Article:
In October 2000 in Washington, DC’s Lafayette Park, Tayeh spoke at the same pro-Palestinian rally at which American Muslim Council president Abdurahman Alamoudi openly declared his support for Hamas. When addressing the crowd, Tayeh claimed that “all of Palestine is holy”; that Palestine encompasses all the land “from the [Jordan] River to the [Mediterranean] Sea”—a reference to the illegitimacy of Israel’s existence as a sovereign state; and that “Al Aqsa is not their temple”—meaning that a Jewish temple had never stood on the Temple Mount in Jerusalem.
In November 2000 Tayeh served as the spokesman for a group protesting against the Chicago Sun Times for having published an editorial blaming Yasser Arafat for much of the violence in the Middle East.
In February 2001 Tayeh was a designated contact—along with the pro-terrorist Palestinian activist and writer Hatem Abudayyeh—for a solidarity march organized by the Coalition for Justice in Palestine.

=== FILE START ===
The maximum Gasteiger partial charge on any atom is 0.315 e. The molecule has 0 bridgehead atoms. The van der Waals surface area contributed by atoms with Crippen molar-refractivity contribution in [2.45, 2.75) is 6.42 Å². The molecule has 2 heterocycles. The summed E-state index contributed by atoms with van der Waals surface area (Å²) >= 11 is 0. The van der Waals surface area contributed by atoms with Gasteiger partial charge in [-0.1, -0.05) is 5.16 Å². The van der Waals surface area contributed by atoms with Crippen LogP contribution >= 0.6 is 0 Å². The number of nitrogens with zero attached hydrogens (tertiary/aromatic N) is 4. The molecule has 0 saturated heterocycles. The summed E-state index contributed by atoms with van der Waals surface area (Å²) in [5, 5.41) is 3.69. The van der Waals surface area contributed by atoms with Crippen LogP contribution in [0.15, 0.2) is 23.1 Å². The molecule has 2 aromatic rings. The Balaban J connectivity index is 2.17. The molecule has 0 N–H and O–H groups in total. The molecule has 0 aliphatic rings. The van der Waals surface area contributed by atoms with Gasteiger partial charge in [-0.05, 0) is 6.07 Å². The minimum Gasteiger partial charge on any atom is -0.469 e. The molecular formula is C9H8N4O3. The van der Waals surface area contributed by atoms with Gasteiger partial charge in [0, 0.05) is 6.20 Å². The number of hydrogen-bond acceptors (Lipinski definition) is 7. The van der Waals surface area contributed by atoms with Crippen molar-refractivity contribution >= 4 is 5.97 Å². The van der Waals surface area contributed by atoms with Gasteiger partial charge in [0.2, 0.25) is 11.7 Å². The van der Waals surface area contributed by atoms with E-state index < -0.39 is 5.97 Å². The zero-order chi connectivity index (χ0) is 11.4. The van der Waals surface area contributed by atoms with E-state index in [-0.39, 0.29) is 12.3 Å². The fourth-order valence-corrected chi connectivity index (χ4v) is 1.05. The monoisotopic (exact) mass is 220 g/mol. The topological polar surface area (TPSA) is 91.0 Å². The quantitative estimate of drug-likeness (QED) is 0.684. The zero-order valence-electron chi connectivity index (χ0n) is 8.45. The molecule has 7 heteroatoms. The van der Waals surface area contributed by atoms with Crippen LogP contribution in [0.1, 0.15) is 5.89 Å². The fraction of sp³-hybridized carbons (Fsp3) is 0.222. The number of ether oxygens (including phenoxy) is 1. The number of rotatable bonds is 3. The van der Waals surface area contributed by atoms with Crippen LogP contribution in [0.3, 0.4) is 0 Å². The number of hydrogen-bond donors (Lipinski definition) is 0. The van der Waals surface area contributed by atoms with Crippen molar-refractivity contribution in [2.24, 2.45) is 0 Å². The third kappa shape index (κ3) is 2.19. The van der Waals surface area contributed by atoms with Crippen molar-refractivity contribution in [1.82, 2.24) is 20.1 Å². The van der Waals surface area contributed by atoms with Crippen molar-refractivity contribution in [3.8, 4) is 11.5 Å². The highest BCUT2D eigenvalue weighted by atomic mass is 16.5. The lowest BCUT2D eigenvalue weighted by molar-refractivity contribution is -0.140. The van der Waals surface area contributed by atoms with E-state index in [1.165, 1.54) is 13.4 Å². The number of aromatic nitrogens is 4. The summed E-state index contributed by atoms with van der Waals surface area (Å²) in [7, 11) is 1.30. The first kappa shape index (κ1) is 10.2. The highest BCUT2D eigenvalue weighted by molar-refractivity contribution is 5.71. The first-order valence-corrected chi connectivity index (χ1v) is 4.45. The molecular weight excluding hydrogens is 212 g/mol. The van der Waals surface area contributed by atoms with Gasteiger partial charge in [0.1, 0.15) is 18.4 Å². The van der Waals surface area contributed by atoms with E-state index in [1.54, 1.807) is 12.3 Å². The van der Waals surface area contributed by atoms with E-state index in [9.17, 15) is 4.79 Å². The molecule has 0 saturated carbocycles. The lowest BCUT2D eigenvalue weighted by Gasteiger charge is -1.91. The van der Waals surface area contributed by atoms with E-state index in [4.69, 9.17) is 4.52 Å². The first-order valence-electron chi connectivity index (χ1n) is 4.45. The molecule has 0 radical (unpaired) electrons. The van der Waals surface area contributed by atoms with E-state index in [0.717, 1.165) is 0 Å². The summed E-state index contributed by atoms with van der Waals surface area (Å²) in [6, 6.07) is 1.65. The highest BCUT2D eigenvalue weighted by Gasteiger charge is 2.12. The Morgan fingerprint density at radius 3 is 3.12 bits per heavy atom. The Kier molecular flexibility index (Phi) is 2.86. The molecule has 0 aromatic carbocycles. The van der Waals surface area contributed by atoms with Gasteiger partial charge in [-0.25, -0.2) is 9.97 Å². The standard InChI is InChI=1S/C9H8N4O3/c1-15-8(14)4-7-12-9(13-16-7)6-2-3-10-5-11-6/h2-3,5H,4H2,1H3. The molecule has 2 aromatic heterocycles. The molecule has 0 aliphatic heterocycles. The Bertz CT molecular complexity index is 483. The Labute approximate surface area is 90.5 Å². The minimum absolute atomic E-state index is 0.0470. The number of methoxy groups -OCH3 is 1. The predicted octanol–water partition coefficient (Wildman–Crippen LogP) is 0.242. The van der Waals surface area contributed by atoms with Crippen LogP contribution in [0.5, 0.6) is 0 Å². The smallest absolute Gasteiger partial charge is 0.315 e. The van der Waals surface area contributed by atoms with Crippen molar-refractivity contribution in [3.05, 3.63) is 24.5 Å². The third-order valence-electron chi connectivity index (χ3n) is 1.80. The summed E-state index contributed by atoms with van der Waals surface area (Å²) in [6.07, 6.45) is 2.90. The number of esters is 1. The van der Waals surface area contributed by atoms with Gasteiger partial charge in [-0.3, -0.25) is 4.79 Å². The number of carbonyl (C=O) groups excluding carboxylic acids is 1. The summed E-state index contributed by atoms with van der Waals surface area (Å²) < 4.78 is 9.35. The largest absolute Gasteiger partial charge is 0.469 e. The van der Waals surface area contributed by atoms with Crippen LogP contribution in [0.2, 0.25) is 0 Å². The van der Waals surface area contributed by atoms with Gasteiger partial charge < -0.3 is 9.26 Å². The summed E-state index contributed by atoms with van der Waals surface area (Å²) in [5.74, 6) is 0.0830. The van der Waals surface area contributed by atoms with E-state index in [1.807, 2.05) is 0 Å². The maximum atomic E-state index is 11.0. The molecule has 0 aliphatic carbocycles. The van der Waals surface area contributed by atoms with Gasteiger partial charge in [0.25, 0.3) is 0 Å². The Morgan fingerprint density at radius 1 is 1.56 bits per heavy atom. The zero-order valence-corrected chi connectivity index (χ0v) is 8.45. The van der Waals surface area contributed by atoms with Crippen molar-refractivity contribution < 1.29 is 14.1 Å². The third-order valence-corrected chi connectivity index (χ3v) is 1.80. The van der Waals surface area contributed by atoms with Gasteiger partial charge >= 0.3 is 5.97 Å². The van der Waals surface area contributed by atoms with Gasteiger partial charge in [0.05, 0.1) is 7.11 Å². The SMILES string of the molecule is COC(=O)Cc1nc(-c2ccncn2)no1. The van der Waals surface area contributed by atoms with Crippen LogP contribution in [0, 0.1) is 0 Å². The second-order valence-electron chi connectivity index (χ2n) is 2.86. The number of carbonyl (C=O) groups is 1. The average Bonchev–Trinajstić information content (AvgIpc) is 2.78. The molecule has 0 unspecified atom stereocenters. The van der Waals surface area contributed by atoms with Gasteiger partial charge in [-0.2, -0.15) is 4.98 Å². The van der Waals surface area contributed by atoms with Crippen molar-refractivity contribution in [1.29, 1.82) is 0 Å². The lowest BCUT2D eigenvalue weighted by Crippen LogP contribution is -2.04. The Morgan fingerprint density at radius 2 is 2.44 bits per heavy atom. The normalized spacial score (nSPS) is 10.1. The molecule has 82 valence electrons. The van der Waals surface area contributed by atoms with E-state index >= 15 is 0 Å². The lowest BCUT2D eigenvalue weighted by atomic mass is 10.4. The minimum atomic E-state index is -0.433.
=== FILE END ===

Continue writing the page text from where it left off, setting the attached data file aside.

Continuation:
On April 7, 2001, Tayeh spoke at a New York City rally that also featured speeches by Palestinian Islamic Jihad leaders Sami Al-Arian and Mazen Al-Najjar, and by Popular Front for the Liberation of Palestine founder George Habash.
Also in 2001, Tayeh was hired as communications director for Congresswoman Cynthia McKinney. But on November 28 of that year, he was forced to resign from that post after he accused “pro-Israeli lawmakers” on the House International Relations Committee of having an “obvious conflict of interest” caused by their excessive “emotional attachments to Israel.” Said Tayeh: “The Israeli occupation of all territories must end, including Congress.”
From February 2002 until September 2002, Tayeh served as the Washington director of American Muslims for Global Peace and Justice (AMGPJ). During this period, he condemned the U.S. government for conducting raids on a network of Islamic organizations in northern Virginia that were being investigated for their role in terrorist financing.